Which gets to the long-time conservative bogeyman of Obamacare: the individual mandate. The mandate is the lynchpin the holds the law together—you can’t guarantee private coverage to the sick at fair rates without also guaranteeing insurers a broad pool of healthy customers. The mandate offers everyone a choice: you can do your part to secure a more equitable healthcare system by either purchasing insurance or paying a tax.

Even though they invented the individual mandate, conservatives have spent years railing against it as an unconscionable intrusion on individual liberty. But if the mandate impairs freedom at all, it’s the freedom to suffer from health insecurity and vulnerability to illness, tax-free. That’s hardly a freedom worth preserving.

Instead of an individual mandate, most conservative repeal plans adopt a “continuous coverage” requirement. Like the mandate, this would require Americans to continuously carry insurance coverage. But rather than paying a tax to the government, those who go through a spell without insurance would get price-gouged by insurance companies. These individuals would be hit with higher premiums when they reenter the insurance market, and potentially really high premiums if they have a preexisting condition.

It’s hard to say whether this complex penalty will even work, given that the so-called “young invincibles” the individual market desperately needs are prone to lowballing the likelihood of future illness. But the conservative individual mandate replacement is, if anything, a more draconian penalty than Obamacare’s mandate. The conservative plan adds insult to injury for those who fall on hard times: If you lose your insurance, you get penalized with higher future premiums and inadvertently waive your right against discrimination on the basis of illness. What’s worse, the conservative plan makes it harder for those down on their luck to afford coverage in the first place. Because conservatives would abandon income-based subsidies, many people will be caught in an impossible situation: buy insurance you cannot afford now, or get hit with even higher premiums in the future.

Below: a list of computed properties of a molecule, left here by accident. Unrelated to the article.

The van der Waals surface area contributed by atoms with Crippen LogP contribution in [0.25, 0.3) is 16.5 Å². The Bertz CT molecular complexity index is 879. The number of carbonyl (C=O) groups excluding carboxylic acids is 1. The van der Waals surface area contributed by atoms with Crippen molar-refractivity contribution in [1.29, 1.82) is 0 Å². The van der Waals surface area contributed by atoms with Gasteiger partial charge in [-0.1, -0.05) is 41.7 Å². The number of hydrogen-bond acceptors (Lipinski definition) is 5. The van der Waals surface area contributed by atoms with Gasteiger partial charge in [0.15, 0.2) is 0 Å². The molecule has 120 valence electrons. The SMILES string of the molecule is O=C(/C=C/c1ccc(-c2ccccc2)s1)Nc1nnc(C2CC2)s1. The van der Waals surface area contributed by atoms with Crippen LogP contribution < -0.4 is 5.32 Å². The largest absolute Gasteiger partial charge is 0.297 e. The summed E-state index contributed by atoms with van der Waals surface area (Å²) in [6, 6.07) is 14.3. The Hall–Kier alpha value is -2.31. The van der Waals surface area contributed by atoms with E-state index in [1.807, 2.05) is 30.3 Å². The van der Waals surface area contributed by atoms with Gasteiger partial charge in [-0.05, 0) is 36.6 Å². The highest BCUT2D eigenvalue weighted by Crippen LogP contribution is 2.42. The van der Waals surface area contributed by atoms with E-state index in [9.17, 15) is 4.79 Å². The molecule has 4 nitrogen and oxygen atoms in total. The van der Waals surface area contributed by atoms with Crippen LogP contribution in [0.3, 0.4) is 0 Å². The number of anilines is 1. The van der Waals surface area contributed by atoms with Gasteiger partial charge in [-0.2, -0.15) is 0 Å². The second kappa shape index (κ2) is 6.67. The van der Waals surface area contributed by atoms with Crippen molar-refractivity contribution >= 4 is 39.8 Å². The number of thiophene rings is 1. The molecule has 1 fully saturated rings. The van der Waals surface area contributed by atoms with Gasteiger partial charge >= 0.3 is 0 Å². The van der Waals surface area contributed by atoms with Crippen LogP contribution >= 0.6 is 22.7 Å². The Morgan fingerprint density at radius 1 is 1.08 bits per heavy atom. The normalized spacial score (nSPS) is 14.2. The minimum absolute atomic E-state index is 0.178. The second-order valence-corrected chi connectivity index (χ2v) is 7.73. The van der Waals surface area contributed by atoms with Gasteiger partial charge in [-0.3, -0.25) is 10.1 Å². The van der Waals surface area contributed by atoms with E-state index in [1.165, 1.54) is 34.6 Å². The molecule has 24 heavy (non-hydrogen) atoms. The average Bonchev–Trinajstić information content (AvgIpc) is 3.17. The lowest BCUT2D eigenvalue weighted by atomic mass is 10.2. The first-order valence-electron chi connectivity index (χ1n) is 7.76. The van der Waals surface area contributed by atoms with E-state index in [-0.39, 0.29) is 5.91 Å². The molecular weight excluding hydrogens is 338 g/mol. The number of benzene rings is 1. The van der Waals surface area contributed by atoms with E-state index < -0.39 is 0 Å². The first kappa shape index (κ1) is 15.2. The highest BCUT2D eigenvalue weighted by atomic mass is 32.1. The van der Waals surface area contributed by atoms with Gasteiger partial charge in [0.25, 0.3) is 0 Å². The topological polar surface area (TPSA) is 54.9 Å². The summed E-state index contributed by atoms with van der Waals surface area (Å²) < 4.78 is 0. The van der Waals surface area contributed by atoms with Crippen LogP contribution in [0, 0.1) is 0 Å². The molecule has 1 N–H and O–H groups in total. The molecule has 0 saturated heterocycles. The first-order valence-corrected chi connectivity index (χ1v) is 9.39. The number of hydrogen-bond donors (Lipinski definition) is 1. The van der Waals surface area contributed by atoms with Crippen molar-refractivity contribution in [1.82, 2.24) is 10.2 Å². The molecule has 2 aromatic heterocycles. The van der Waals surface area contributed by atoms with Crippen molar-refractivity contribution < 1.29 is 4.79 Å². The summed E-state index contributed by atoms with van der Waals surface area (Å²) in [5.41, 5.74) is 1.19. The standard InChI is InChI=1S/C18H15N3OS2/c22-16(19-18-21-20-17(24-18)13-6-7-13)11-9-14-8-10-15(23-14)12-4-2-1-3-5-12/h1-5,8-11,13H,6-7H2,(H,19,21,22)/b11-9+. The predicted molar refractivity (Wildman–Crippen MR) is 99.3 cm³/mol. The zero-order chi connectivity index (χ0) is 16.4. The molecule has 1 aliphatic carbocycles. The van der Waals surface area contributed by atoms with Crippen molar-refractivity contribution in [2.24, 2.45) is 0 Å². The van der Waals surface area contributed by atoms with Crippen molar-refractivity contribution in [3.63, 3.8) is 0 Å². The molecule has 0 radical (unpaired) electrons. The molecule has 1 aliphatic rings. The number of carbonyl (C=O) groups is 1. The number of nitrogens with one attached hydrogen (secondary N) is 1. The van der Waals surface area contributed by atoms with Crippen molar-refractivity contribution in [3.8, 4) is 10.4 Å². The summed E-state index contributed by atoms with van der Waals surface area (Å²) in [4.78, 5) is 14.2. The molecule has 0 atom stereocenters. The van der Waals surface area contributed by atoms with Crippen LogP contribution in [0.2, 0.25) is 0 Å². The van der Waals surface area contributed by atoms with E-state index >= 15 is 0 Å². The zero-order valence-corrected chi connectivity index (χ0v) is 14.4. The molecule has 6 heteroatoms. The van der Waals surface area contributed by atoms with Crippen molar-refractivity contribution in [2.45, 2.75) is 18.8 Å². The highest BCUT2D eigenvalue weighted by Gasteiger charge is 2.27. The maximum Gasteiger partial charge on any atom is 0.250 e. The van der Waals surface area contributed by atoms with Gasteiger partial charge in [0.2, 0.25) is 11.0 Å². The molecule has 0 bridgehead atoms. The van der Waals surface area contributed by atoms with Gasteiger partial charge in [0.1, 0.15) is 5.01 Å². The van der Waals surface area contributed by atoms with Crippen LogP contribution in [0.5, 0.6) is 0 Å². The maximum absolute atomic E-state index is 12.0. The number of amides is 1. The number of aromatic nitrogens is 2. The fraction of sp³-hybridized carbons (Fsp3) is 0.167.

Currently, Republicans are trying to devise a “repeal and delay” scheme to avoid upending the individual markets while they work out a replacement bill. But the difficulty of these efforts only underscores the fact that Obamacare is fundamentally a moderate reform. Ironically, repeal would be much easier for Republicans had Obamacare expanded insurance through a single-payer, Medicare-for-All scheme. In that alternative universe, Republicans could simply schedule Medicare-for-All to sunset on, say, December 31, 2018, and the to-be-determined right-wing reform would seamlessly kick in the next day, with minimal turmoil in the interim.

Instead, Obamacare opted for a more cautious approach dependent on the voluntary participation of private insurers. This has made it harder to expand coverage and guarantee insurance offerings across the country. But at the same time, the prospect of a painful zombie transition period on the exchanges also makes the law harder to repeal. Insurers could exit the marketplace in droves after a repeal vote, as if fleeing a sinking ship. This would cause real pain in the lives of the millions of Americans left uninsured, and political pain to the repeal-obsessed GOP.

Conservatives believed their own spin that Obamacare was a big government monstrosity. Now in a role of actual power and responsibility, they are grappling with the inconvenient truth that the law really is a carefully crafted, moderate reform bettering the lives of millions of Americans—all of which makes the unthinking march toward repeal deeply irresponsible.

The path to repeal is wide open for Republicans. And raw power politics means they can pretty much do as they please. But in a democracy, the party in power still owes the country a justification for its policy agenda. And when you really get down into it, the case for Obamacare repeal is spectacularly weak.

Note: This post is cross-posted at Medium.